Shetland Sheep: Rich in History, Rich in Textiles

Shetland Sheep: Rich in History, Rich in Textiles! Our farm mission is to enjoy and promote the wonderful diversity of the Shetland breed by fully utilizing to the best of our ability all they have to offer historically. We believe the best preservation and management of this breed includes it's full spectrum of history. We encourage old and new shepherds alike to join in the fun by engaging in fiber arts, especially spinning and knitting, as this breed is so intimately linked with those aspects of the arts.

Thursday, November 15, 2012

Haven't seen this yet...

We've had really nice weather lately after getting a harmless snow the other day.  The snow came down fast but melted upon landing.  The grass is green now, after being brown all summer, while the fields and woods are now many shades of ambers, russets, and other browns.  The juncos have arrived at our feeders and the chickadees are finally fattening up.  I was shocked at how tiny and thin they were when I decided to put seed out.  Starving, the chickadees came fast...a whole bunch of them...and ate, and ate, and ate.  I think summer was rough on them, too.

The farm has been a busy place.  There is always work to do.  Sheep are getting rotated around to new pens for breeding groups.  This is a noisy time of year, as sheep settle into new, but temporary groupings with rams.  Wheely Wooly Whirlwind, affectionately dubbed 'Whirly' is getting some older ewes that are not related to him.  (Remember Whirly?  He's the CUTE little lamb that was born as a tornado was passing just northwest of our farm on a stormy spring day!)  Wheely Wooly Moonlight is getting ewes, too!  We are very excited to be using these rams, as both have yarns that sell out fast for their softness and richness of color, and both rams have outstanding personalities.  Other rams are getting used as well.  Wooly Bear of course will get his girls, and Wink is getting a couple as well much to say!

Poor Wilbur...he's stuck.  He's stuck babysitting...

Planning the groups is great fun, and takes many months of pondering and diagramming to get things just right.  Then, after getting breeding pens set up, after trimming dozens of hooves, attending to meal plans and giving everyone a good once over to verify gleaming health, the big day arrives!  I've got my list smartly on sticky notes this year so I can just stick them to the beam in the barn. The sheep seem excited!  Some are waiting to stick their noses in the halter in anticipation of their unique to them move, while others, after years of chin scratches suddenly play hard to catch...sigh!  Silly girls!  Rainbow plays this game with me every year.  When you finally get close enough to catch her, she stands perfectly still and patiently waits for the halter to be placed nicely on her head.  She has long been halter trained and feels just fine with the routine...walking easily and loosely where ever you want to take her.  It's getting CLOSE to her that's challenging on grouping day!  Meanwhile, Wheely Wooly Lacey seems to have forgotten her halter skills and is leaping ten feet off the ground (or so it seems through all the giggling!) instead of taking steps!  She knows the routine of halters and walking, but seems to take joy in leaping instead, even through gates.  So we just let her, being careful to open the gates wide enough for her to leap through rather than squeeze through.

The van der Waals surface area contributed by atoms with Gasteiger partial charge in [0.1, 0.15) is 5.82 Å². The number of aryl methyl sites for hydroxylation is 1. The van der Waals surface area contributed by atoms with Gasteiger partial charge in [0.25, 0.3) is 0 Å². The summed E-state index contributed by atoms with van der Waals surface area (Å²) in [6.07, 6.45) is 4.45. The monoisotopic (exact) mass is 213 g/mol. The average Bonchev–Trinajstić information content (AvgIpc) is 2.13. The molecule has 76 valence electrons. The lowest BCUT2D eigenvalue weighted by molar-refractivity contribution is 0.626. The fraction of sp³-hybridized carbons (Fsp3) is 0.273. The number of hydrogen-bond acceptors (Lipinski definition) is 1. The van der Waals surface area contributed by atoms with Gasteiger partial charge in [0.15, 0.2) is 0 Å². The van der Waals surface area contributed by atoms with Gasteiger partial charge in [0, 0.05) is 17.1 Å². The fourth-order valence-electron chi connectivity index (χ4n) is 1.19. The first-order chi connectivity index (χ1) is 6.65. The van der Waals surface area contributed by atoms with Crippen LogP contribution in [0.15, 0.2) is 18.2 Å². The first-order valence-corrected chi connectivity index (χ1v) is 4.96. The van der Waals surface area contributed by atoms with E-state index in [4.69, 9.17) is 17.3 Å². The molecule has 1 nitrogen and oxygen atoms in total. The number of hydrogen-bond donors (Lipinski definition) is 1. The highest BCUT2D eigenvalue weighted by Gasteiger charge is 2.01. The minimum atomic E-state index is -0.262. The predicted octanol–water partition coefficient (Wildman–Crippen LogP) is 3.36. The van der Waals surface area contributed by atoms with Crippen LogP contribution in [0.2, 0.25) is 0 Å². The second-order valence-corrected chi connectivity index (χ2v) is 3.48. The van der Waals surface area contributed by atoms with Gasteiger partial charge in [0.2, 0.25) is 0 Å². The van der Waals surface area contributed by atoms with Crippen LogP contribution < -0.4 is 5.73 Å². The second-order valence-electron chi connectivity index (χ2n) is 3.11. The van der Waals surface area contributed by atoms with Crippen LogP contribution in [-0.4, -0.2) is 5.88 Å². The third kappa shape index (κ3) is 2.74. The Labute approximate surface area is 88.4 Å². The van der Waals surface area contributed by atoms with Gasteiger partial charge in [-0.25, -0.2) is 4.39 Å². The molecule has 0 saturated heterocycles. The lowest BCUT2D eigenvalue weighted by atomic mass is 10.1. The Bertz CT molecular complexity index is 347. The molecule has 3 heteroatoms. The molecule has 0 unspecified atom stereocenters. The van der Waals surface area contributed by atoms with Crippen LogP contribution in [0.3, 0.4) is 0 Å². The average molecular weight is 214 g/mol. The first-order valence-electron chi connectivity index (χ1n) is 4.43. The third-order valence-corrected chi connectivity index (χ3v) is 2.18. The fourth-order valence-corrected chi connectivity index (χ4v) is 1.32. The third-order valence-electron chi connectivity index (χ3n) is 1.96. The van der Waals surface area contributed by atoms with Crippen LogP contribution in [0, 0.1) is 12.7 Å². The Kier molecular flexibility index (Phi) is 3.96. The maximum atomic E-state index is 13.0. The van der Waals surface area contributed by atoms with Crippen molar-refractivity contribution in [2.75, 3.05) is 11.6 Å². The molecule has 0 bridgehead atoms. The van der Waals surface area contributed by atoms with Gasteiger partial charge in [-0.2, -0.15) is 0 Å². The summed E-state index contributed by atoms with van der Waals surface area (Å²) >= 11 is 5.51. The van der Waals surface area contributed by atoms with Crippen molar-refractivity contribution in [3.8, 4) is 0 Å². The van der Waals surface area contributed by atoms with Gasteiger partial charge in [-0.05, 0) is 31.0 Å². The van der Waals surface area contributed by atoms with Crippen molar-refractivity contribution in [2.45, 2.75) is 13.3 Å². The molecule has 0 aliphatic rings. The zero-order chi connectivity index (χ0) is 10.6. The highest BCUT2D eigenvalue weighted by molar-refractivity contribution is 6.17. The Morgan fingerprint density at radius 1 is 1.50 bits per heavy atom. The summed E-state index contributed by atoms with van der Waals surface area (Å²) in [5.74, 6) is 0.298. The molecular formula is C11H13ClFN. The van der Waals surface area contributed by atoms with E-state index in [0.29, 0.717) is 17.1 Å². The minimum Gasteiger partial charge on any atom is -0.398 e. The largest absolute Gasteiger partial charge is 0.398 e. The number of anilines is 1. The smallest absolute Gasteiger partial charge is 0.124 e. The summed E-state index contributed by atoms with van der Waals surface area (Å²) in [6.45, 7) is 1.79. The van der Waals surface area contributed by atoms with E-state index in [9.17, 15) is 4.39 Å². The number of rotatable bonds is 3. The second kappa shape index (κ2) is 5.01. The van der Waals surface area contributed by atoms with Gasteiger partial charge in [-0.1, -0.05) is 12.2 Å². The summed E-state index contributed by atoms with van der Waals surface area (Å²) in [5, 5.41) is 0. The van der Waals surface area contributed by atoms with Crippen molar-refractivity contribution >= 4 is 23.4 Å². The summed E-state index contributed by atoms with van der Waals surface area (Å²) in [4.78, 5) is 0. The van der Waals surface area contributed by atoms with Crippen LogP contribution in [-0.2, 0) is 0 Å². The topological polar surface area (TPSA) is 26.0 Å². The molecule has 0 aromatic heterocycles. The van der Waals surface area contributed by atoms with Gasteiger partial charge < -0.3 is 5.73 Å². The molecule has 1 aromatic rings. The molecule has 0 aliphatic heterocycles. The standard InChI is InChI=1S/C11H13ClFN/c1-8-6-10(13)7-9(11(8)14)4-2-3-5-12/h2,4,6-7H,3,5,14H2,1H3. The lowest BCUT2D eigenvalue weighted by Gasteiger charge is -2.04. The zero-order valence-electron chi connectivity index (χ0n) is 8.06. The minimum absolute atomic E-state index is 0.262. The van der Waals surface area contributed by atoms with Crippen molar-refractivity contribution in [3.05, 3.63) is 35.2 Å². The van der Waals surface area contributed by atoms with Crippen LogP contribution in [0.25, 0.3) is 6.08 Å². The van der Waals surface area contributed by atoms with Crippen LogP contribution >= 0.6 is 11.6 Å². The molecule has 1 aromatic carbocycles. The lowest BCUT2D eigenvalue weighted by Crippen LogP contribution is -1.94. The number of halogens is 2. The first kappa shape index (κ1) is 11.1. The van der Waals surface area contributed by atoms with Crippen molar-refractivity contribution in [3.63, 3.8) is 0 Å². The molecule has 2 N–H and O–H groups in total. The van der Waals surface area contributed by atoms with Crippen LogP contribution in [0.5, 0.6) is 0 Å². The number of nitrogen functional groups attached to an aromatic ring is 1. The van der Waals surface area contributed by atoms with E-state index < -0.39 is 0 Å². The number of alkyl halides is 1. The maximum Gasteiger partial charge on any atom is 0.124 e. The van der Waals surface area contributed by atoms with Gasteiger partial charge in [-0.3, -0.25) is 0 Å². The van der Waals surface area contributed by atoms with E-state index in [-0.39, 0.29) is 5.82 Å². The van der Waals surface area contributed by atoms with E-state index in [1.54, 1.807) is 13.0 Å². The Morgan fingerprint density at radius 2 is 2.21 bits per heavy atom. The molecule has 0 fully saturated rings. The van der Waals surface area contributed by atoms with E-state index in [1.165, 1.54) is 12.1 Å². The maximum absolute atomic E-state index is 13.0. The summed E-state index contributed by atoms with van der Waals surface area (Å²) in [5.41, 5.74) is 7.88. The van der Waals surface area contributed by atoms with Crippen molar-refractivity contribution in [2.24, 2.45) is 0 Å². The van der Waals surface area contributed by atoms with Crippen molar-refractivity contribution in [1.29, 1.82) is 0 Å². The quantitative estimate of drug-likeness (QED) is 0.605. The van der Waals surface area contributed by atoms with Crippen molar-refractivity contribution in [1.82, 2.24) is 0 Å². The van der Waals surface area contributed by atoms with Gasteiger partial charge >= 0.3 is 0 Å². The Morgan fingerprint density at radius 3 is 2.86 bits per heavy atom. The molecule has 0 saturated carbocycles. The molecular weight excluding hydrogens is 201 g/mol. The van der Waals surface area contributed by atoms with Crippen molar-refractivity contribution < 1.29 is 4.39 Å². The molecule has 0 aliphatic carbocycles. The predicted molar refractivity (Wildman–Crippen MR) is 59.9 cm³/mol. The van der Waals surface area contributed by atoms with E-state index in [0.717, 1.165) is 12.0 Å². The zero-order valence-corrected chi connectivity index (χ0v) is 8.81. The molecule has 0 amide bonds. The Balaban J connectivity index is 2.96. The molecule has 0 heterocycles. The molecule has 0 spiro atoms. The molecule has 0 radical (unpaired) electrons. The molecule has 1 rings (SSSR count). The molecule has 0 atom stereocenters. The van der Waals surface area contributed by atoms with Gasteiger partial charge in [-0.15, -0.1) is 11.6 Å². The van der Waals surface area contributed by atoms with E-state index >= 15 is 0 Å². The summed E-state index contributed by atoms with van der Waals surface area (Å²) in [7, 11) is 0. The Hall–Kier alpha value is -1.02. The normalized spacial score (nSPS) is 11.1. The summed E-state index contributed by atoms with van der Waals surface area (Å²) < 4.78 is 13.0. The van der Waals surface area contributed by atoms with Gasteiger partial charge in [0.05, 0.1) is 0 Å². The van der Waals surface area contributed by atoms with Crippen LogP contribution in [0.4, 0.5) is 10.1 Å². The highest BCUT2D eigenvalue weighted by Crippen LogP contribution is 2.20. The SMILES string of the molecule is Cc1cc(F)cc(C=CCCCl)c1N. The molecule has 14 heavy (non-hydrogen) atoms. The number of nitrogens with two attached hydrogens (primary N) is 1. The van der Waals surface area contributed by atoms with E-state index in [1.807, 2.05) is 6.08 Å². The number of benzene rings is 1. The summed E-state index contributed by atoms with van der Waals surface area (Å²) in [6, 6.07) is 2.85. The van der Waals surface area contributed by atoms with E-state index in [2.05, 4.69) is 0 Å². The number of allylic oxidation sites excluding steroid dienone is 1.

Other chores are getting done around all the sheepy excitement.  There are many things to do in preparation for winter besides planting garlic and cleaning up the garden, such as getting leaves over the soil in the garden to smother weeds, feed worms, and enrich the soil.  There's pruning to be done, general clean-up, and things to bring in for the winter.  Plants get divided and relocated, the coop gets winterized, and the barn gets an overhaul of cleaning and repairing.  Well, maybe that barn thing is more a dream in my head some days than it is reality.  Seems there is always something needing fixing in the barn!

Next up, why it's important to halter train your rams!

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